Guest Blogger Chas Edwards of Federated Media
Every marketer these days wants the kids at My Space befriending their corporate mascots, producing fun-yet-favorable YouTube videos that feature their products and writing blog posts on that fresh, revitalized feeling that comes from using their brand of soap.
But here’s the catch. Most of us – the My Space kids included – don’t want to talk about most companies’ products. We want to talk about ourselves! So what’s an aspiring “conversational marketer” to do?
Find a way to associate your brand and products with a conversation that your customers are already having or would like to have.
For example, IT jobs-board company Dice.com recognized that its customers don’t really want to engage in a conversation about various sites that allow them to upload resumes and the UI features of each. But invite those customers to talk about how frustrated they are by a dumb boss, and – whoa! – they won’t shut up. So Dice created the “rant banner.” At the top of the ad unit, Dice asked “Does your job suck?” The rest of the ad unit looked (and functioned) like an instant-message window that allowed IT pros to vent in real time. Once Dice got them talking about their current state of professional unhappiness, Dice’s more literal brand proposition – a job site dedicated to IT and software jobs – was a natural payoff. (More on Dice’s rant banner, including how they avoided inappropriate language, etc., here)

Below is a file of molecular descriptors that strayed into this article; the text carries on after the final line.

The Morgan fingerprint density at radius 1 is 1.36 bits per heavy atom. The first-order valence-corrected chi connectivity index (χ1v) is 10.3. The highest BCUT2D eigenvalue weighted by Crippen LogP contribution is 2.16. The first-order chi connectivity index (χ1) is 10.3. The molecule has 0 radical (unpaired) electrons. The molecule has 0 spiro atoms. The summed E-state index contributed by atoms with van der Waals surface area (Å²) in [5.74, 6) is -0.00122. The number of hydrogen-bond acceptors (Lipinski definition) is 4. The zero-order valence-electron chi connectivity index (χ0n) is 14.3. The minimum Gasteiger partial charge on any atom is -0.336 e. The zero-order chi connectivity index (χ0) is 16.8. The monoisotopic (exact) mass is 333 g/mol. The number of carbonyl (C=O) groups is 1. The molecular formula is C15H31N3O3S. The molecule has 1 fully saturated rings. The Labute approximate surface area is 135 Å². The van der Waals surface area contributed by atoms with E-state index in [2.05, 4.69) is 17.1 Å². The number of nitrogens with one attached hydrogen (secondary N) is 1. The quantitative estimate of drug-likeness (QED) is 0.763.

Another example is the pre-launch program leading up to Cisco’s “Welcome to the Human Network” campaign. Before the TV spots and side-of-bus billboards hit the market, they hoped that the phrase “human network” would mean something – would resonate at some level -- among business and IT influencers. So they ran ad banners on business and IT thought-leader blogs. But instead of ad copy telling the influencer community what Cisco means by “human network,” they asked leading blog authors to write their own definitions of the phrase.
Importantly, these authors were not coached to talk about routers or Cisco or any particular thing at all. Each author’s definition became the “ad copy” for the Cisco banner on his or her site. The ads drove higher-than-average click-through. Of course – die-hard readers of Glenn Fleishman’s Wi-Fi Networking News are more likely to click to read Glenn’s definition of “human networking” than they are to click on a traditional banner. But the campaign did so much more than that in terms of engaging business and IT leaders in a conversation about what networking means to each of them (more on how this campaign scored PR wins and search engine optimization for Cisco’s marketing site here).
Cisco and Dice succeeded in spawning a conversation associated with their brands – not because they have sexy products that lend themselves to viral marketing – but because they had the courage to admit that their “products” are about servicing their customers’ needs (and we all love to talk about our own needs), not widgets they're selling in order to make this quarter’s revenue target.